In one sentence? Clean and sophisticated yet bold and interesting, functional but stylized.
CVh: Describe Floyd’s design aesthetic in one sentence.
NT: Clean and minimal, purposeful and timeless – the new modern.
CVh: Let’s chat on the Floyd House, LA. I spent a lot of time there and what struck me was the sense of hospitality, everyone who walked in was treated as a guest—offered drink, pastries, invited to have a seat and plug into the WiFi. In a sincere, no bullshit way. And, so, people stuck around – some exchanged phone numbers. Shoutout to Kelly Jo of Lala Local. It felt like Detroit. People from Detroit came by to support Detroit, and others were eager to learn about the city.
I hope you made some sales, but, damn, I felt like I was hanging out in a popup embassy. I love furniture enough, but, I have to admit I definitely wouldn’t have called myself a Floyd advocate before your West Coast tenure. I found myself cheering you on—like “Yeah Floyd! Yeah Detroit!”
What’s your perspective on Floyd House LA? Will there by more popups in the future? Where to next?
NT: It was fun! As an e-commerce company with our brand living almost entirely online, we’ve been focusing on how we can share our values of hospitality and bring our ideas of creating great spaces that can be enjoyed by all into the real world. Basically Floyd IRL. Many people have seen our products online or have read about us somewhere, but haven’t had a chance to interact with the brand on a personal level. That was one of our main goals with the LA popup and popups to come – what are we like in person and what’s it like to hang out with us? That’s why we wanted it to be a place to come in to, relax, have a seat and meet new friends, grab a drink from the fridge and chill out for a bit – all while using and seeing Floyd products in their natural habitat – the home. We’re definitely planning more!
CVh: Is there any part of Floyd culture that you consider distinctly Detroit?
NT: Floyd was started in Detroit. It’s our home and it’s where we’re based. Our whole team lives there, and the culture and brand we’ve developed has come from there. We also design all of our products in-house. So in that sense you could say we’re distinctly Detroit. But we see our brand and our products working anywhere, not just in Detroit.
CVh: I would love it if the next time I was abroad and told someone I was from Detroit they shouted “Floyd” instead of “Eminem.” No offense, Marshall. Every time you send out a bed, do you imagine sending out a bit of Detroit? Do you see yourselves as city ambassadors?
NT: There are many great things you could name about the city, from the rich history of music – motown to techno, the automobile, the strong art and design scene, and so many cultures represented. We’d be happy to be included in that list – if someone associates Floyd with Detroit, that’s fine by us!
CVh: You seem to work extensively with other businesses. LA House, for instance, featured works of various LA artists, through a partnership with Poketo, and Parachute supplied the bedding. Do you see these relationships coming back to Detroit? Do you see Floyd as the catalyst to bring more businesses and manufacturing to Detroit?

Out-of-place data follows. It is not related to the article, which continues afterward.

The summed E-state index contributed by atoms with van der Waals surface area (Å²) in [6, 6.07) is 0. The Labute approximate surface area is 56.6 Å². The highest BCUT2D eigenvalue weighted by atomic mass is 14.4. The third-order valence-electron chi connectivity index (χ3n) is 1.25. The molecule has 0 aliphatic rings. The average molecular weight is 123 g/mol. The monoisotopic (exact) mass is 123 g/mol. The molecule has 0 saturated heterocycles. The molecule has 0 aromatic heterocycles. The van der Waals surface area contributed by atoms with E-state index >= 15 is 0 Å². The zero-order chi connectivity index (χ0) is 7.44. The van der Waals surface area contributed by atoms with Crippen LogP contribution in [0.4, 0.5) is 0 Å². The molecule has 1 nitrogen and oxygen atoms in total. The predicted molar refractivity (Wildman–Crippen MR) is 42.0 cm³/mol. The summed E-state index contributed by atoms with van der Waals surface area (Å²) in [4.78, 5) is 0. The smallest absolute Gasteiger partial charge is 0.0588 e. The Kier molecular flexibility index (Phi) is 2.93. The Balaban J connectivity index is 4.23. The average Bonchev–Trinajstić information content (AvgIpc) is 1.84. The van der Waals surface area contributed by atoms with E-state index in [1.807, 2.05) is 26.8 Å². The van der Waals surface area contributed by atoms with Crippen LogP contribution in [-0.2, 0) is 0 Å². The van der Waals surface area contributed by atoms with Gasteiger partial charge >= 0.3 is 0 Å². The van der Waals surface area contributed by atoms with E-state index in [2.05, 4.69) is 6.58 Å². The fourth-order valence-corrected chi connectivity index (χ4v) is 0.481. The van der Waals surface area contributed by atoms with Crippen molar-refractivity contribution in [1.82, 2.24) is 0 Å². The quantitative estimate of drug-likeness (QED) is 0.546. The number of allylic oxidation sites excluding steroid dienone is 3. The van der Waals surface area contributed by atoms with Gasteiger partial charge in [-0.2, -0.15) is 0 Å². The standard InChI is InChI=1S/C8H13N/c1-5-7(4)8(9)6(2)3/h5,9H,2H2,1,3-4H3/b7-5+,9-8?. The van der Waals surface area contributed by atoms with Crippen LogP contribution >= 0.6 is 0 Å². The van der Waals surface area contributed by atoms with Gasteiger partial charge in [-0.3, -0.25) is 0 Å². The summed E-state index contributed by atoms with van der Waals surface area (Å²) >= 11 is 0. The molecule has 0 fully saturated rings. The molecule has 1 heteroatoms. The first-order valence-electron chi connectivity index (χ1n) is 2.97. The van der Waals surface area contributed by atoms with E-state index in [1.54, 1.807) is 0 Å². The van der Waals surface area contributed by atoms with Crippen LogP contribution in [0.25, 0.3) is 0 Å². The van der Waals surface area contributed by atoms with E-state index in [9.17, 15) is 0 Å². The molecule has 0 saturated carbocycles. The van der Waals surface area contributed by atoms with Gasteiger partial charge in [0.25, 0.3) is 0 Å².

NT: We like to show that Floyd can fit in any home, with anyone’s taste. We partner with brands whose products we like personally and would recommend to our friends. We don’t have any immediate plans to bring other companies to Detroit per se, but even in our shop we show the Floyd Bed next to a Noguchi lamp and Eames low table, or the Floyd Desk with an Anglepoise lamp on it, because these are products we honestly like that just so happen to complement our products nicely.
CVh: I’m shopping for a desk. Why should I choose Floyd over IKEA?
NT: An Ikea desk will be difficult to assemble, it will feel cheap and flimsy, and will probably get ditched the next time you move. The Floyd Desk can be put together in a couple of minutes – literally, and will last you years. It’s also beautiful and looks great in any space!
CVh: Michigan has a rich legacy of furniture designers. How does Floyd fit into this history?
NT: We greatly respect the furniture design history in Michigan. We’d like to see ourselves as a continuation of this legacy. The Eames, George Nelson, Eero Saarinen were all incredible designers whose work we continue to look to for inspiration (and use) every day – we have Eames shell chairs and a Nelson sofa in our office. Originally, the Eames and Herman Miller sought to make good design attainable for all – what they called democratic design. We share in this philosophy of making high-quality and well-designed furniture at an attainable price point to be more accessible than high-end design. And we certainly look up to the Michigan furniture giants in terms of their innovations and manufacturing prowess.
CVh: I recently made the argument that Floyd is a gateway company. That, for instance, someone investing in your platform bed and desk—rather than a flat full of IKEA—is nurturing an appreciation for design. That may see objects grow into a larger exploration of design, and that Floyd can exists in tandem with small designers. Do you see Floyd as a gateway company?
NT: Sure. We hope that someone who aspires to own a Floyd product values high-quality design & materials, and long-lasting design, and that these reasons contribute to why they would buy from us. So in that sense, this same person could be inspired to buy quality designs both from larger companies or smaller studios.
If a Floyd bed or table is someone’s first purchase after only owning Ikea, then yes – we can be a gateway to owning high-quality, long-lasting furniture.
CVh: What question did I forget to ask?
NT: What’s my personal favorite Floyd product? I love the side table. It’s so versatile – it can be used as an end table, a plant stand, a stool, a nightstand, and it looks great!